The Finnish Economic Depression of the 1990s: Causes, Consequences and Cure
Osman, Jack W., Scandinavian Review
Following World War II and the payment of massive reparations in physical goods and commodities to the former Soviet Union, Finland was transformed from an agrarian society to a modern technologically advanced economy. The 1980s were characterized by sustained economic growth. The expansion was so robust during this decade that the expression "Nordic Tiger" was used to describe the Finnish economic performance. This expression was, of course, a pointed reference to the rapidly growing "Tigers" of the Far East.
The growth of production averaged 3.7% during the 1980s and reached a high of 5.7% in 1989. Unemployment had fallen in the 1980s and by 1989 was but 3.5% of the work force. By the end of the 1980s Finland, along with her fellow Scandinavian countries, had one of the world's highest standards of living and lowest rates of joblessness. All of this came to an end near the start of the current decade. What is not widely understood is the speed and severity of the collapse of the Finnish national economy. Following a zero growth performance in 1990, Finland's output of goods and services, corrected for price changes, fell over 11 % by 1993. Unemployment in 1994 was over 18%. Finland was in an economic depression.
Table 1 (page 18) shows the sudden surge in joblessness in the early 1990s and the painfully slow recovery that is far from complete. As severe a picture as these numbers depict, the total extent of the economic collapse is understated. Many workers, discouraged by the inability to find work, retired, or otherwise stopped actively looking for the nonexistent jobs. In addition, counted among the employed were persons undergoing paid training or subsidized employment. By one estimate (Professor Jouko Yla-Liedenpohja of the University of Tampere) the "true rate of effective unemployment was 28.3% at the end of 1996." This rivals that of the United States during the "Great Depression" of the 1930s.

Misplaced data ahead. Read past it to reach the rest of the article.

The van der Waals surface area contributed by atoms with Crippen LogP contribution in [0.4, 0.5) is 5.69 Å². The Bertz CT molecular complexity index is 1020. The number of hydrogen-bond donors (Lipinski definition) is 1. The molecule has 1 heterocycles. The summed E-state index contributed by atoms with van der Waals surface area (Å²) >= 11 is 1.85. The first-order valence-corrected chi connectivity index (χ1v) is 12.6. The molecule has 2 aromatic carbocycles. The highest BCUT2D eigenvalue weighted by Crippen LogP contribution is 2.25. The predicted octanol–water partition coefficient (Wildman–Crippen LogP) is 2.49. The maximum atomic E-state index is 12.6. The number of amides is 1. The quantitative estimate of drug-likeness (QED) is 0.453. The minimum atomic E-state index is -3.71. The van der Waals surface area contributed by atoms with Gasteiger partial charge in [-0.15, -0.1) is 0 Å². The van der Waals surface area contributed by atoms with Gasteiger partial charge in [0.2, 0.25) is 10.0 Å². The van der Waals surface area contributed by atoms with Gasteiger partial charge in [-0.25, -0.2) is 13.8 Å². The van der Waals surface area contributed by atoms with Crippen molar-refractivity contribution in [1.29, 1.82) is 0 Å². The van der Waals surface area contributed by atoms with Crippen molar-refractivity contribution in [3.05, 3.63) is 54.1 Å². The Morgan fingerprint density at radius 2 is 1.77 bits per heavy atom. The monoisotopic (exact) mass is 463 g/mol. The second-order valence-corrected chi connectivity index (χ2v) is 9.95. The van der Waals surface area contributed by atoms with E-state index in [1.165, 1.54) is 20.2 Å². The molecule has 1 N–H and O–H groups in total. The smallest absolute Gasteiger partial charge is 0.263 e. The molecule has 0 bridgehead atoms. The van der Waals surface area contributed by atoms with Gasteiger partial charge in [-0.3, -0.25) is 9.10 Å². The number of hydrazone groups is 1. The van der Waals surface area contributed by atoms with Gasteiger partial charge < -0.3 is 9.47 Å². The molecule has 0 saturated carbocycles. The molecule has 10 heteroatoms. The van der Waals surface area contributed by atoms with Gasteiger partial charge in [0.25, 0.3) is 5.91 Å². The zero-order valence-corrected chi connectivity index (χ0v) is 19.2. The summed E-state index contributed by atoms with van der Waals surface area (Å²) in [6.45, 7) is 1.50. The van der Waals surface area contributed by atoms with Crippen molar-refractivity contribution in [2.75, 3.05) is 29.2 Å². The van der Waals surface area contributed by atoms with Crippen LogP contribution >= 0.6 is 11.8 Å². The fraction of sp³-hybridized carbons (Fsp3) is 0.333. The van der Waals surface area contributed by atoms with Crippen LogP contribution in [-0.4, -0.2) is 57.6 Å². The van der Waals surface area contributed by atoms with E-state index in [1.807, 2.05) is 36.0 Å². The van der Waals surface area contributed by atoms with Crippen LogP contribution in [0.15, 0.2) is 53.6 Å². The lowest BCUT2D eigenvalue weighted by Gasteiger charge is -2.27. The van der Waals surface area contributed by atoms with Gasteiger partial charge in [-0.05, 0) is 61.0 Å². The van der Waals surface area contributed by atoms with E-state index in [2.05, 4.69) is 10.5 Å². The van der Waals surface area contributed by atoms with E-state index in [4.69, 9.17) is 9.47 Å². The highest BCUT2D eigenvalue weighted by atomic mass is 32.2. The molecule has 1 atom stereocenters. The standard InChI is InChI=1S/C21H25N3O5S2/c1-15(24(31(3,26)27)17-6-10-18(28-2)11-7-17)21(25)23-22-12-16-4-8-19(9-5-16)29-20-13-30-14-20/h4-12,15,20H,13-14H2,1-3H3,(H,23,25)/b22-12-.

Costs of the Finnish Depression
In economic terms the direct and most immediate cost of the Finnish depression was the production and income that was lost when workers and equipment were employed at far below capacity. In 1993 alone, this loss was about $15 billion in today's terms or just under $3000 per person.
During the depression, investment in new machinery and infrastructure by both private firms and the government fell. This, together with the curtailed spending for schools and colleges, reduced Finland's capacity to produce. Thus, the effects of the depression will continue well beyond the period of downturn.
The costs of the depression have not been borne evenly. Youth unemployment exceeded 30% in both 1993 and 1994. For three years beginning in 1993, the construction industry recorded over 30% unemployed. Finally, the effects of the depression have not been felt evenly across the land. Generally, the northern and eastern provinces have had higher rates of unemployment than those in the south and west. In 1994, for example, Lapland had 25.0% of its labor force unemployed, while Uudenmaa - the province in which the capital city Helsinki is located - had a much lower, but still very high, 14.9% jobless. The western island and semi-autonomous province of Ahvenanmaa (Aland in Swedish) had but 3.1% unemployed in that year. The result of these differential rates of unemployment among the Finnish provinces has been an acceleration in internal migration as people seek jobs in the less depressed areas. Generally, the pattern of migration has been from north to south and east to west.
With rising unemployment and lower incomes, government revenues fell sharply. But with increased joblessness, expenditures for social welfare programs shot up. The result was a burgeoning annual government deficit and increase in government debt. Whereas Finland had a general government surplus (revenues exceeded spending) in 1990, the budget deficit was about 8.0% of gross domestic product (total output) in 1993. …